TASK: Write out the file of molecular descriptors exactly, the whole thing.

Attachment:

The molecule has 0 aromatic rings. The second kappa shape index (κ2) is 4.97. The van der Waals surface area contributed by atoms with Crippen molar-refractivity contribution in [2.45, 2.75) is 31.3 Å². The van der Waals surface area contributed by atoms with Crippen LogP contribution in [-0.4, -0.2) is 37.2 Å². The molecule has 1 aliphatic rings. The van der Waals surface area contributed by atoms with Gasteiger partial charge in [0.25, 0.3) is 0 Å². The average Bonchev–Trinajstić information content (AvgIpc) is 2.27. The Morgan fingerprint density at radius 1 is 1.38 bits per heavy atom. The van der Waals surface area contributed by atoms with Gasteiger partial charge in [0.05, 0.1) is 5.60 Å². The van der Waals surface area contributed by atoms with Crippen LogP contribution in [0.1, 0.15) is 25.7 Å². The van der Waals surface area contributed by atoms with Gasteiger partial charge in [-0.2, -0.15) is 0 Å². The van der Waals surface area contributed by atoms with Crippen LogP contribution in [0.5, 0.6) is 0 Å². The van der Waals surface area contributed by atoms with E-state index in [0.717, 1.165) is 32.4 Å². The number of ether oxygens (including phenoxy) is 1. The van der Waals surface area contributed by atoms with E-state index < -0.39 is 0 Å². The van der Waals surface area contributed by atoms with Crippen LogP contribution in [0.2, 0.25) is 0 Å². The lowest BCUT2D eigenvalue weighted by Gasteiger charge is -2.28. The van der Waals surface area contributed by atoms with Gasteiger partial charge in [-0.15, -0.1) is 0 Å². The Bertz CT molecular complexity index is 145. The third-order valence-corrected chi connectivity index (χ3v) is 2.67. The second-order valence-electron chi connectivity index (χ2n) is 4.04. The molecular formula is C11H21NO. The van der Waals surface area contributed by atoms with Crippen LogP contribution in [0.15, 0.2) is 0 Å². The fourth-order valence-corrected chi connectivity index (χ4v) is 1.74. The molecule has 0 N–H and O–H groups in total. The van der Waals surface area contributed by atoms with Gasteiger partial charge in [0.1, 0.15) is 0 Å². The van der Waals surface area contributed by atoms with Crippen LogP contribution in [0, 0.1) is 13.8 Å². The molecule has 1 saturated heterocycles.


The molecule has 0 aromatic rings. The second kappa shape index (κ2) is 4.97. The van der Waals surface area contributed by atoms with Crippen molar-refractivity contribution in [2.45, 2.75) is 31.3 Å². The van der Waals surface area contributed by atoms with Crippen LogP contribution in [-0.4, -0.2) is 37.2 Å². The molecule has 1 aliphatic rings. The van der Waals surface area contributed by atoms with Gasteiger partial charge in [0.25, 0.3) is 0 Å². The average Bonchev–Trinajstić information content (AvgIpc) is 2.27. The Morgan fingerprint density at radius 1 is 1.38 bits per heavy atom. The van der Waals surface area contributed by atoms with Gasteiger partial charge in [0.05, 0.1) is 5.60 Å². The van der Waals surface area contributed by atoms with Crippen LogP contribution in [0.1, 0.15) is 25.7 Å². The van der Waals surface area contributed by atoms with Gasteiger partial charge in [-0.2, -0.15) is 0 Å². The van der Waals surface area contributed by atoms with Crippen LogP contribution in [0.5, 0.6) is 0 Å². The van der Waals surface area contributed by atoms with E-state index in [0.717, 1.165) is 32.4 Å². The number of ether oxygens (including phenoxy) is 1. The van der Waals surface area contributed by atoms with E-state index < -0.39 is 0 Å². The van der Waals surface area contributed by atoms with Crippen LogP contribution in [0.2, 0.25) is 0 Å². The lowest BCUT2D eigenvalue weighted by Gasteiger charge is -2.28. The van der Waals surface area contributed by atoms with Gasteiger partial charge in [-0.15, -0.1) is 0 Å². The Bertz CT molecular complexity index is 145. The third-order valence-corrected chi connectivity index (χ3v) is 2.67. The second-order valence-electron chi connectivity index (χ2n) is 4.04. The molecular formula is C11H21NO. The van der Waals surface area contributed by atoms with Crippen LogP contribution in [0.15, 0.2) is 0 Å². The fourth-order valence-corrected chi connectivity index (χ4v) is 1.74. The molecule has 0 N–H and O–H groups in total. The van der Waals surface area contributed by atoms with Gasteiger partial charge in [0.1, 0.15) is 0 Å². The van der Waals surface area contributed by atoms with Crippen LogP contribution in [0, 0.1) is 13.8 Å². The molecule has 1 saturated heterocycles.